This State Has the Worst Drought in America

Extreme heat and wildfires have plagued the western United States for weeks. A heatwave in the Northwest brought temperatures well into the 100s and broke records for the highest temperature in the city after city. A new study shows that, without manmade climate changes, the figures could not have risen so high.

The weather in the West also has been characterized by a lack of rain. Some huge reservoirs have water levels that have fallen to their lowest levels on record. Cities and farms that rely on them for water face an almost certainly grim future. It is unimaginable to think some cities will not have enough water to provide for households and city services.

Low precipitation also has affected the snow levels on large mountain ranges. In most years, the snow would melt and bring water to currently parched areas. However, the snow is simply not there anymore.

The gold standard for drought data is the Drought Monitor, a joint venture of the National Drought Mitigation Center at the University of Nebraska-Lincoln, the U.S. Department of Agriculture and the National Oceanic and Atmospheric Administration. The Drought Monitor ranks drought levels based on the severity with a scale created to measure how severe drought is from state to state. The lowest level of drought is labeled D0 and the worst and highest level is D4.

The Drought Monitor defines D4 this way:

Boat ramps close; trout fishing limits are lifted; wildlife populations decline; producers haul water for wildlife; ecosystem viability is threatened

Citizens reduce water use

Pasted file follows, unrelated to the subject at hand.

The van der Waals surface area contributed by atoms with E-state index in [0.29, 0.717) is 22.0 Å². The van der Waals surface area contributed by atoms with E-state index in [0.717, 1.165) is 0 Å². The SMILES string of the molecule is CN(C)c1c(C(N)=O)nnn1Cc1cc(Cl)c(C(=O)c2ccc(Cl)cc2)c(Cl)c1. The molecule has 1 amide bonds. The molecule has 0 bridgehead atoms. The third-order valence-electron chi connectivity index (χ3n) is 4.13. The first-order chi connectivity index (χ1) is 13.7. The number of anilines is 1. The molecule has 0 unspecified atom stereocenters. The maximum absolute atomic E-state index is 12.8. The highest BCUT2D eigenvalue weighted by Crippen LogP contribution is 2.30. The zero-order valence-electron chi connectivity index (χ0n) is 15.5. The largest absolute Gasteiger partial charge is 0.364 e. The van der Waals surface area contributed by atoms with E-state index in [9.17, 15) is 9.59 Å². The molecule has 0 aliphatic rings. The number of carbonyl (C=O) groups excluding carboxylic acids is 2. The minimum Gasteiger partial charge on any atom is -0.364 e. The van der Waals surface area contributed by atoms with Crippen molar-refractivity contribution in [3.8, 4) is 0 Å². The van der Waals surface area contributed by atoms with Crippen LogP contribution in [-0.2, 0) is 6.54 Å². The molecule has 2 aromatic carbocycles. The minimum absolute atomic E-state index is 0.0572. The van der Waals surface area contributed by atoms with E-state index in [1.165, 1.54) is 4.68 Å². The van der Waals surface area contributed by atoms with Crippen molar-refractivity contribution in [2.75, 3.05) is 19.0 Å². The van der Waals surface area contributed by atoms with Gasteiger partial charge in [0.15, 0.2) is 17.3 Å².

Reservoir levels are extremely low; hydropower production is limited, alternative power is expensive; groundwater decreases; water allotments to farmers and ranchers are curtailed

Several states have a higher percentage of their square mileage that has D4 levels of drought. These include Arizona, California, Colorado, Nevada, New Mexico and North Dakota.

One state has high the highest level by far of its square mileage designated as D4. It is Utah, at 65.23%. Amazingly, one year ago, that figure was zero. The area of D4 drought runs from Great Salt Lake, the largest saltwater lake in the western hemisphere, to Utah’s southern border.

According to The Guardian, the lake’s levels are expected to hit a 170-year low this year. It comes as the drought has the western United States bracing for a brutal wildfire season and coping with already low reservoirs.

Statewide, the situation is just as bad as the area in and around the lake. Fox 13 in Salt Lake City reports that as Utah’s drought emergency continues, state officials are looking at the potential for water shortages that would necessitate rationing.

As if the situation were not bad enough already, many scientists believe it could persist for years, or even longer.

Click here to see the best place to enjoy water in each state.

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